Personal or sneaky space? Traditionally, marriage meant moving in together
Friday, September 3rd, 2021 00:00 | 4 mins read
A Nairobi-based influencer and fitness trainer recently opened up on separate house living arrangement he has with his socialite and advocate wife, which sent the internet and their fans on reactions spin.
Some people argued that this might be the best resolution in these times to safe guard a couple’s peace of mind.
For others, it was just too sneaky for married couples to want to have different houses.
But the fitness trainer said it was his partner’s wish to live separately. “… She loves her space. She would rather be in her house than anywhere else.
Even when she’s at my house, she’s always complaining,” he said. He continued to say that despite both of them having separate houses, the woman’s house is their primary place; where they often stay together. The two have a son together.
“The kind of marriage I’m looking forward to. Congrats,” one social media user said.
“She’s not in love...you are just a convenience, when a woman is in love hakuna kitu kama personal space,” another added.
“Huyu hana kakitu. Unafikiria angekuwa akona a crazy crib, that chic would have stayed in another house? She would be all over the place posting pics on Instagram.
But anaona nikama she would be downgrading…” another said.
Separate living arrangements (also known as living separately together) means that two people who are in a romantic relationship choose to live separately, not under one roof.
While most who live apart have long distance relationships, some live near one another and are together much of the time. And virtually all expect monogamous fidelity.
Media personality and TV host Aisha Wanjiku, argues that having separate houses as a couple is simply uncalled for.
“I understand the need for a private space for some alone time, which I am a huge lover of, but can’t this space be created in the main house?
Example, a man cave or a she shed, where you lock yourself in and switch off your phone so you are still in the house.
Still, you can have family get-away homes where anyone of you can go to for a breather. So, you will be like, “babe I’ll be down in Watamu for a week or so, I need to clear my mind.”
The babe will know where exactly in Watamu you will be without even mentioning it. But separate houses is just sneaky and unnecessary,” she shares.
However, artist and designer, Kitole Kenda says times have changed and this might bring with it a lot of new norms, which might need to be accepted as sneaky as they seem.
“Well... It’s important we start viewing relationships as contractual agreements in our age and times.
And everyone should get into a relationship that suits them. I think so long as it’s working for you, it’s good,” he says.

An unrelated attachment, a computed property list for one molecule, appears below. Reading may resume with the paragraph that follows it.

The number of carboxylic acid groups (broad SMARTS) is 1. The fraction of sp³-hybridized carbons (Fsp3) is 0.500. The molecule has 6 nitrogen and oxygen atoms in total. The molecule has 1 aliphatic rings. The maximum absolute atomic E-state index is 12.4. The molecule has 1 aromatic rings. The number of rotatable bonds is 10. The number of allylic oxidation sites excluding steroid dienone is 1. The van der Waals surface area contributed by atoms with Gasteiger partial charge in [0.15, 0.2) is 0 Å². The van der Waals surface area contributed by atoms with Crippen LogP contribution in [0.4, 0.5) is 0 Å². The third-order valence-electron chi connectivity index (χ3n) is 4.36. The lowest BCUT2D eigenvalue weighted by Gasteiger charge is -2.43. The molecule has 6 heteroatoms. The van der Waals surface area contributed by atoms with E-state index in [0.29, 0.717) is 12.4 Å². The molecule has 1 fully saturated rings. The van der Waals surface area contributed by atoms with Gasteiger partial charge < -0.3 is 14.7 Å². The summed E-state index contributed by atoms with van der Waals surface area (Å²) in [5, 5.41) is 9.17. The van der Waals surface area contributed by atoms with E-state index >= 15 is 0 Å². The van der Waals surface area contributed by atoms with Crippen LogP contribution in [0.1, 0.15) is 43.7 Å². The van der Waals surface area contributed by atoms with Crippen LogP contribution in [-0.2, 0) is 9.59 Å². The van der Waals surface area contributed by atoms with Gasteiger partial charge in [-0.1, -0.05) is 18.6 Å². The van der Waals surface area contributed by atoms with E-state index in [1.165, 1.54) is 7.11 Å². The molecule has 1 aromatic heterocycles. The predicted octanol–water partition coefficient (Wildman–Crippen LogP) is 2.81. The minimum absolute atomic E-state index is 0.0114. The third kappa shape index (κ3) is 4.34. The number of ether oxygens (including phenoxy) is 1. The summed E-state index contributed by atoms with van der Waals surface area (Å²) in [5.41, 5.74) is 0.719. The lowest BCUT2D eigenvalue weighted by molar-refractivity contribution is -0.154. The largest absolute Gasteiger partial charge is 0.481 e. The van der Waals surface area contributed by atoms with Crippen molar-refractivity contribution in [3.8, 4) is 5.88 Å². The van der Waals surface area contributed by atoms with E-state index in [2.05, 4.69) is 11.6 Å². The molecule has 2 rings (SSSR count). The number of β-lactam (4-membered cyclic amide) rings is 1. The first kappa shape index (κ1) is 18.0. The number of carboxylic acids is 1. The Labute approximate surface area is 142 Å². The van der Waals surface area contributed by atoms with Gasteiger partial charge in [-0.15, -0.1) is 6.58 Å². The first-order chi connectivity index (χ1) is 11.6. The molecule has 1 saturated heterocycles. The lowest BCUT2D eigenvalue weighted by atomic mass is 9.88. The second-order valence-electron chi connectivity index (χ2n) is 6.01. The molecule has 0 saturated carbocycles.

According to relationship counsellor and family therapist, Raymond Mwaura separate houses might be a right-out ticking time bomb to a union.
“Living separately means you could as well be separate lovers who have issues of mistrust and could not be committed to a life-time engagement.
There is no union in separation, it’s just a game that can’t be associated with marriage partners, but could work for lovers who have no intention of staying together or are working out for road test,” he says.
In addition to this, he advises that married couples have to be thoughtful and considerate when there are children involved.
As psychologist Ruth Jebet shares we have to accept the fact that sometimes things just don’t work out as planned.
“Living with another person can be difficult and requires compromise, sacrifice, open communication, patience, and tolerance.
In an effort to deal with the emotional devastation that comes with marriage, some couples choose counselling, others choose to separate/divorce and start new lives.
Well, though not quite as popular, perhaps there is a third option in living apart together, it could be the solution you have been looking for.
It may seem strange, but the idea makes perfect sense. In fact, some would argue that couples who live separately are allowing their relationship to breathe and grow whereas living under the same roof can lead to feelings of bitterness and being suffocated by their partners’ constant presence,” says the expert.
As she shares, there is in fact a lot of benefits to having separate housing arrangements.
First she agrees individuals enjoy personal space since familiarity breeds contempt.
Spending less time accommodating your partner’s mess means spending less time annoyed by them.
Some irritating incompatibilities (such as being disorganised) that may have caused your relationship challenges become bearable if not confronted every other day.
A couples tend to feel less stuck in an unsatisfying relationship. If things aren’t working, it is much easier to walk away.
“Absence makes the heart grow fonder! The truth is, not being with your spouse every other moment of everyday will make you value the time that you spend together.
Time together is precious and enjoyable when not assumed or taken for granted.
Sex is also better, research has shown that being in a structured routine with too much familiarity could have a negative impact on sexual desire.
Therefore, reducing familiarity could actually reverse the effects,” she explains.
And while at it, one has enough time and space to nurture self. Instead of depending on your partner to make you happy and support you every other time, you learn to become emotionally resilient on your own while maintaining a healthy relationship where you don’t become overly dependent on your partner for everything including your happiness.
“Living apart together makes it easier to find breathing space in a relationship, while sustaining a support network, and pursuing personal interests,” shares the expert.